The Personal History of David Copperfield
Dev Patel is as charming as he's ever been in this gem of a Dickens adaptation — which might just be writer/director Armando Iannucci’s most delightful affair yet.
He's skewered British, American and Russian politics in The Thick of It, In the Loop, Veep and The Death of Stalin. This year, in the eerily prescient Avenue 5, he pondered what would happen if a group of people were confined on a cruise of sorts — a luxury space voyage — for an extended stretch of time. But, made in period comedy mode, The Personal History of David Copperfield might just be Armando Iannucci's most delightful affair yet. Indeed, playfully trifling with a Charles Dickens classic suits the writer/director. It should; he's a huge fan of the 19th-century author, and a staunch believer that Dickens' body of work "isn't just quality entertainment for a long-dead audience" (as he told viewers in his 2012 BBC special Armando's Tale of Charles Dickens). And so, taking on the acclaimed scribe's semi-autobiographical coming-of-age story, Iannucci tinkers, massages and re-envisages David Copperfield with ample love for the literary source material. In the process, he also crafts a still Victorian era-set yet unmistakably modern — and fresh, very funny and sharp-witted — big-screen adaptation.
The eponymous character's tale begins in the film as it does on the page: with Copperfield determined to discover whether he shall turn out to be the hero of his own life "or whether that station will be held by anybody else". On-screen, the hopeful aspiring writer (Dev Patel) delivers that statement from a stage while speaking to a crowd. Then, in one of the many inventive visual flourishes that mark Iannucci's lively retelling, Copperfield strolls through the background to revisit his experiences from the moment of his birth. Though he enters the world to a doting mother, Clara (Morfydd Clark), his isn't a childhood filled with unfettered happiness. The joy he feels in his earliest days (as played by Ranveer Jaiswal and Jairaj Varsani) — and when his beloved nanny Peggoty (Daisy May Cooper) takes him to visit her family, who live in an upturned boat that doubles as a beach house — subsides quickly when Clara remarries. Not only is his new stepfather (Darren Boyd) stern, cruel, violent and accompanied by an equally unpleasant sister (Game of Thrones' Gwendoline Christie), but he sends the boy off to London to work in his factory.
As episodic on the screen as it is in the book, Copperfield's life then navigates a rollercoaster of ups and downs — starting with the drudgery of child labour, as well as time spent lodging with the poverty-stricken, law-skirting but always kindly Mr Micawber (Peter Capaldi) and his family. After tragedy strikes, Copperfield moves in with his donkey-hating great-aunt Betsey Trotwood (Tilda Swinton) and her equally eccentric houseguest Mr Dick (Hugh Laurie); however, though his situation appears to improve, the cycle from wealth to poverty and back again just keeps turning. As Dickens was, Iannucci and his frequent co-scribe Simon Blackwell (Peep Show, Breeders) are well aware of class chasms, the tough plights endured by the masses to benefit the better-off, the dog-eat-dog nature of capitalism in general and humanity's selfish, self-serving nature. The Personal History of David Copperfield may be largely upbeat in tone, visibly bright and dynamic, and take a few shrewd liberties with the story, but the darker elements of the narrative never escape view.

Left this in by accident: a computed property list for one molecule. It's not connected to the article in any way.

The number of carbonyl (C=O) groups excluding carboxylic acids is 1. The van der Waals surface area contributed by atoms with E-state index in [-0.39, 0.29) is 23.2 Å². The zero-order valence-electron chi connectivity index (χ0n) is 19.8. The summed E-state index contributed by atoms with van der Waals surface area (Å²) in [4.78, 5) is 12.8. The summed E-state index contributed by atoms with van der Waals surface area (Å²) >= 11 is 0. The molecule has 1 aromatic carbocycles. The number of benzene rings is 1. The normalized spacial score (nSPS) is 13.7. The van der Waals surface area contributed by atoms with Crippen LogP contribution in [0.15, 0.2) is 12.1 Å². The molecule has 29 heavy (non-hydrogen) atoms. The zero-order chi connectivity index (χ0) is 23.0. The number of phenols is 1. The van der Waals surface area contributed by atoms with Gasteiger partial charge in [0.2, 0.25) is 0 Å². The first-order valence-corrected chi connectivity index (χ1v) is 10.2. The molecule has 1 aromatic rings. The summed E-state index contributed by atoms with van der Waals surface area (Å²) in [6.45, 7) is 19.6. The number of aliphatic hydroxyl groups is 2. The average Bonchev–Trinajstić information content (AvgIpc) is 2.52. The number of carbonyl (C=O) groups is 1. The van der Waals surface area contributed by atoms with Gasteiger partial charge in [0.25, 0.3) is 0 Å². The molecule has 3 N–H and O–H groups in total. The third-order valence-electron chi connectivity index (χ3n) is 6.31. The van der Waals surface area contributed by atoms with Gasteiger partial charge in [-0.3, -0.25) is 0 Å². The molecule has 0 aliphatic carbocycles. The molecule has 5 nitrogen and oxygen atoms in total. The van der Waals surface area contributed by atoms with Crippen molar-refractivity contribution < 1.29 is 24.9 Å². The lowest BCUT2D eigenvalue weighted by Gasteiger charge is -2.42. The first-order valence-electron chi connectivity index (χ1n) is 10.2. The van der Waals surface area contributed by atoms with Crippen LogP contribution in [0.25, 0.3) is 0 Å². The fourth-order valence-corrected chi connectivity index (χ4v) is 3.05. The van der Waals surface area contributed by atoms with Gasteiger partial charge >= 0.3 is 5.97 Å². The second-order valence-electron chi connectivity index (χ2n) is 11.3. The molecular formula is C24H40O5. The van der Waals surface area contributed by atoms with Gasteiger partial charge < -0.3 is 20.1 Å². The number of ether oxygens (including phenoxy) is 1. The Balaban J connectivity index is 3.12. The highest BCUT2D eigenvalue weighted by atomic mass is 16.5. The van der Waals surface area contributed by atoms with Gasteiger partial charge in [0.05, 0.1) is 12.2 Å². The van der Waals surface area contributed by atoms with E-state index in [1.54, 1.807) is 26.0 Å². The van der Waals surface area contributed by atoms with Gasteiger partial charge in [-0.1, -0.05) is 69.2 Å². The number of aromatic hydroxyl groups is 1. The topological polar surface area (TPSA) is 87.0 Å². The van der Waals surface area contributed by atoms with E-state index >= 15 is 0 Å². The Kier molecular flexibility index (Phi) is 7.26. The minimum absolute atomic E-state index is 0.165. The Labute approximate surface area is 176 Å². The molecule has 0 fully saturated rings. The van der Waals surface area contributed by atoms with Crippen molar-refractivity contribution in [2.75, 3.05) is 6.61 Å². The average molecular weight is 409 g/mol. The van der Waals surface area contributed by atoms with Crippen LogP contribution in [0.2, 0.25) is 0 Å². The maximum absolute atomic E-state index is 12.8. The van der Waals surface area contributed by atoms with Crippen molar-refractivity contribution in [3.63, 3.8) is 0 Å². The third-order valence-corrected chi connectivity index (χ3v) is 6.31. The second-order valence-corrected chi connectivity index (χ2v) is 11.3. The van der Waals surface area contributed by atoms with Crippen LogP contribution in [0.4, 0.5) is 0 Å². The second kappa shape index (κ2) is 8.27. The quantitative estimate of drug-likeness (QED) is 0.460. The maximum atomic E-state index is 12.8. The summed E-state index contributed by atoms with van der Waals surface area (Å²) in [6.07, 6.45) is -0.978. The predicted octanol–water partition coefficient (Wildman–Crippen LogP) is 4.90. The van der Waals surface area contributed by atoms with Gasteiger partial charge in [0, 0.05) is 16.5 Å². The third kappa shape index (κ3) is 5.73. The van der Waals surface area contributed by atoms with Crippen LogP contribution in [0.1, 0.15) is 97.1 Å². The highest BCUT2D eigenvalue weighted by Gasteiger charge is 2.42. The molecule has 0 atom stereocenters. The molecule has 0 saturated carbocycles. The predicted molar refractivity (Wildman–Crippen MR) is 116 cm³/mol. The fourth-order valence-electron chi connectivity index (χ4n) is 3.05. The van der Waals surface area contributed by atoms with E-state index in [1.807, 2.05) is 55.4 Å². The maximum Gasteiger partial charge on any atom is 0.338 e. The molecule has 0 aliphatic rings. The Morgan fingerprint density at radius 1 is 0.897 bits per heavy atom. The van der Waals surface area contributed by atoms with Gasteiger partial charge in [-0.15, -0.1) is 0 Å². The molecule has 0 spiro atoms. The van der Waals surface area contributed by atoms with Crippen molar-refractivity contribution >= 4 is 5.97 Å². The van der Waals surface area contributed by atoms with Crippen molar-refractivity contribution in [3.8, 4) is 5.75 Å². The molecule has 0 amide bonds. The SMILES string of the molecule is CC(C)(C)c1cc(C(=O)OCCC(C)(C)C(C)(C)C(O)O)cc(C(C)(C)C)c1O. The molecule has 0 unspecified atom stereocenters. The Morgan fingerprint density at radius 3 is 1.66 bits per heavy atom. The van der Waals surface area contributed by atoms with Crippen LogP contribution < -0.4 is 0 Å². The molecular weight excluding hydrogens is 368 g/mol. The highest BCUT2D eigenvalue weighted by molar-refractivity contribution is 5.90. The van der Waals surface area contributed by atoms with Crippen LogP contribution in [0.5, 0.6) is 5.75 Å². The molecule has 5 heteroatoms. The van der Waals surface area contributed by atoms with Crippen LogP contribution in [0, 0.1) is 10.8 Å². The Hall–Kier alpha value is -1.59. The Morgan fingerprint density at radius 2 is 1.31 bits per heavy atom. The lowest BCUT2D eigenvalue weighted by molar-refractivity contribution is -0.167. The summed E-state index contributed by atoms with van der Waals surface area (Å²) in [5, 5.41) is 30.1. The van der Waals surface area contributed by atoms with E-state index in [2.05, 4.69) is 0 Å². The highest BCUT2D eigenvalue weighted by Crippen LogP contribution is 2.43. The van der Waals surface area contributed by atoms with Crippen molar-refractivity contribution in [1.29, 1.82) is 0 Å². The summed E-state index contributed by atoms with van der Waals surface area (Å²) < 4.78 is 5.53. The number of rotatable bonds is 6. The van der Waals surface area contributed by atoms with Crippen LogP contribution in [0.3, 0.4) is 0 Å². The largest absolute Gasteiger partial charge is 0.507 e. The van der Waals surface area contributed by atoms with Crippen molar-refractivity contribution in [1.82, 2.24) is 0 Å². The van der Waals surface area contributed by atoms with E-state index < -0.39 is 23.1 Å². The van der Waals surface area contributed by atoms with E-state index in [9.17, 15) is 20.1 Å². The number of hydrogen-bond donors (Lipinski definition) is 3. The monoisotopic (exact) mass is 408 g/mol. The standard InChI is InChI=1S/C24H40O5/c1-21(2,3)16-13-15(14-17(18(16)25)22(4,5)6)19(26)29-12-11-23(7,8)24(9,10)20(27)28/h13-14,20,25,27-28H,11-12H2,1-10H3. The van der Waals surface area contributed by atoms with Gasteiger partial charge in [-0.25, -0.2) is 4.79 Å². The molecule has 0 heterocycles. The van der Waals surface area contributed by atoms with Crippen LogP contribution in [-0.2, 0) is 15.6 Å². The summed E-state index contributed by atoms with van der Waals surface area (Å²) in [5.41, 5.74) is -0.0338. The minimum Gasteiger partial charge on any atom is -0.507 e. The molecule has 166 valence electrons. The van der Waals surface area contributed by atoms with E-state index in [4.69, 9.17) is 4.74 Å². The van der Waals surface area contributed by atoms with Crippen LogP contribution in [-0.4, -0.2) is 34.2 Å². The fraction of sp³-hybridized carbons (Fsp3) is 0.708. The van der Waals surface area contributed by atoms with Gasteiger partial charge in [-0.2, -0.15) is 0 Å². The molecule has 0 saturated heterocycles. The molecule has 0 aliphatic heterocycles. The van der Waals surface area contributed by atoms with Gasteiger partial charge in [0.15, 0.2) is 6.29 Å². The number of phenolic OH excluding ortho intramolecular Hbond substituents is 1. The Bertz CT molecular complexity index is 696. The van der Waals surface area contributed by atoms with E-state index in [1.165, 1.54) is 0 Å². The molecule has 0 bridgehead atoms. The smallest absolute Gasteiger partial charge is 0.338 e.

Nor, as is to be expected given Iannucci's political satire prowess, do The Personal History of David Copperfield's contemporary parallels and relevance evade attention. Watching the twists and turns of Copperfield's life, it's easy to see how little some things have changed (attitudes towards everyone who isn't rich, white, powerful and male, especially, particularly in Brexit-era Britain) even 170 years after David Copperfield was first published. Heightening this perception is the movie's colour-blind casting, which not only extends to Patel's leading role, but to Doctor Strange's Benedict Wong, Harlots' Rosalind Eleazar and Avenue 5's Nikki Amuka-Bird in key parts (among other on-screen performers). No one mentions race; however, as also seen in the other recent and exceptional example of purposefully inclusive casting — musical sensation Hamilton — reframing this story to include and champion diverse backgrounds leaves a firm imprint.
That makes The Personal History of David Copperfield as perceptive as it is jovial, jaunty, hilarious and spirited. In other words, it makes it a classic addition to Iannucci's resume. He's never shown as much visual creativity as he does here — deploying split-screen imagery, rear-projecting memories on giant tarpaulins, brandishing colourful costumes, favouring theatrical wide-angle lensing and even harking back to 1920s silent cinema — but he's astute as he's always been across his career. As always, that extends to his choice of actors in general, with the perfectly cast Patel as charming and thoughtful as he's ever been; Swinton, Capaldi and Laurie all put to stellar comic use; and Ben Whishaw suitably shady as the conniving Uriah Heep. With this gem of a sharp, savvy and supremely entertaining film, Iannucci doesn't just update Dickens for a modern audience or show that the author's work is still pertinent, but creates one of the great page-to-screen adaptations.